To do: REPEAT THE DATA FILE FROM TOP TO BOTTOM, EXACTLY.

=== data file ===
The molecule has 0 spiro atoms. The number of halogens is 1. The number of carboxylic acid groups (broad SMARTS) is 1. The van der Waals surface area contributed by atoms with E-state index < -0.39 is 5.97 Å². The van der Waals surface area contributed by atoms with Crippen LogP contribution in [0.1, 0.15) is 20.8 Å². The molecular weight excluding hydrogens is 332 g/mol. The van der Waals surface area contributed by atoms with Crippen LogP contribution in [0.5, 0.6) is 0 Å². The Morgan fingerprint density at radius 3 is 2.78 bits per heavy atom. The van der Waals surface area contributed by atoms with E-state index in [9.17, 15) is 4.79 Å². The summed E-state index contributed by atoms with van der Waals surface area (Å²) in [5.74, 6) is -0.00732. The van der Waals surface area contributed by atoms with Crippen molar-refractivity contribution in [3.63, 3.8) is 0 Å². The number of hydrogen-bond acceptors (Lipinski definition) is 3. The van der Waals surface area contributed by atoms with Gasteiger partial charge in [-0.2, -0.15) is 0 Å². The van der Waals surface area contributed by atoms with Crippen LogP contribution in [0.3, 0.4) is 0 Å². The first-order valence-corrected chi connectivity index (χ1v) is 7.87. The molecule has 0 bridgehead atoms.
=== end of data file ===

The molecule has 0 spiro atoms. The number of halogens is 1. The number of carboxylic acid groups (broad SMARTS) is 1. The van der Waals surface area contributed by atoms with E-state index < -0.39 is 5.97 Å². The van der Waals surface area contributed by atoms with Crippen LogP contribution in [0.1, 0.15) is 20.8 Å². The molecular weight excluding hydrogens is 332 g/mol. The van der Waals surface area contributed by atoms with Crippen LogP contribution in [0.5, 0.6) is 0 Å². The Morgan fingerprint density at radius 3 is 2.78 bits per heavy atom. The van der Waals surface area contributed by atoms with E-state index in [9.17, 15) is 4.79 Å². The summed E-state index contributed by atoms with van der Waals surface area (Å²) in [5.74, 6) is -0.00732. The van der Waals surface area contributed by atoms with Crippen molar-refractivity contribution in [3.63, 3.8) is 0 Å². The number of hydrogen-bond acceptors (Lipinski definition) is 3. The van der Waals surface area contributed by atoms with Gasteiger partial charge in [-0.2, -0.15) is 0 Å². The van der Waals surface area contributed by atoms with Crippen LogP contribution in [0.3, 0.4) is 0 Å². The first-order valence-corrected chi connectivity index (χ1v) is 7.87. The molecule has 0 bridgehead atoms.